The UBC Comic Studies Cluster was established to provide a platform for students and researchers interested in Comics Studies. The Public Humanities Hub initiated the cluster in 2022, and since its founding in Spring 2023, it has been actively involved in co-sponsoring event series, Comic Book Club events, and public-facing comics projects. The cluster has also moderated on-campus and international events, making it a growing hub for Comics Studies.

As part of our initiative to delve deeper into comics’ pedagogical and storytelling potential, we have conducted several interviews with faculty members and students who possess extensive knowledge and experience in this field. We have also had the privilege of hearing from individuals who are actively involved in creating comics.

Meghna Chatterjee
MA Student in the Department of English Language and Literatures

Meghna is pursuing her second year of Master’s degree. Her research work is focused on the intersection of formalist comics studies, critical race and gender studies, and migration studies. Her specific area of interest is the exploration of how the comic form can express borders, borderlands, and spatio-temporal movement.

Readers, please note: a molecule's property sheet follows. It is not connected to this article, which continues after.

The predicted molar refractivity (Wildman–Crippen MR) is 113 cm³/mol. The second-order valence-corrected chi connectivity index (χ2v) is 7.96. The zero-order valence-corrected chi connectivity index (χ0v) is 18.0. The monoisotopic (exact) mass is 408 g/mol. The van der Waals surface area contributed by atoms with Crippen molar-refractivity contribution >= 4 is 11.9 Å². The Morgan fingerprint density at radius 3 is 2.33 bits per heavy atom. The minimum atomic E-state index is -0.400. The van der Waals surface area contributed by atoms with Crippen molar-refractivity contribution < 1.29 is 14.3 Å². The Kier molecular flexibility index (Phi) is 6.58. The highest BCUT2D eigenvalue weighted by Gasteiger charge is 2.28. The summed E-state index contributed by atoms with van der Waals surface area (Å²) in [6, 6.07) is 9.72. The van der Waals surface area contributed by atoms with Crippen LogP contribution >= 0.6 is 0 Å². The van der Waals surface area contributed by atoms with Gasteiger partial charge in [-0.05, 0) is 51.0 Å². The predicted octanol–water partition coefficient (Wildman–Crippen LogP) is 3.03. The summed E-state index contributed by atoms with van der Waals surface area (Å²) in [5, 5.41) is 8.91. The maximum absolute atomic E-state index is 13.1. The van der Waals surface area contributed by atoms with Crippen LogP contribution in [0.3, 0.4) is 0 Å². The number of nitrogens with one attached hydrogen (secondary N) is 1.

What are your thoughts on approaching issues of representation and diversity in comics, and what role do you think the medium can play in the realm of education that advocates for inclusive representations of race, gender, and sexuality?

Longform comics that deal critically with racial, gendered and sexual subjectivities, educate via onto-epistemological investigations into these perspectives. Owing to its reliance on visuality, it emphasizes the importance of looking at subjects that defy hegemonic identity norms by controlling not only what we look at but how we look at them. When taught carefully, comics can stimulate ‘difficult’ conversations in classrooms and help younger readers become more critically literate. The visual-verbal art form possesses an incredible ability to transport us elsewhere, taking us to places, spaces and worlds that are not always accessible but are politically charged and demand critical conversations – I am thinking here about Joe Sacco taking us frequently into war-torn spaces, and so on– shifting conversations to geographies beyond our own, making us aware of cultures we don’t belong to.

How do you think comics can be used to convey complex ideas and difficult subject matter in a way that is accessible to a wider audience?

I wonder if comics advocacy is always tied to accessibility. While it is true that visual narratives are more easily consumed than hefty textual ones, I hesitate to say that it makes complex narratives necessarily “accessible,” in the same way that I hesitate to say that empathy is a required goal of difficult representation. Some of the most interesting works of comic advocacy have employed techniques that stop a reader and make them think otherwise. By inventing and incorporating new techniques, comic artists often force a reader to pause, think and imagine differently. From a reader’s perspective, this might evoke discomfort and invite them to sit with and consider change or difference.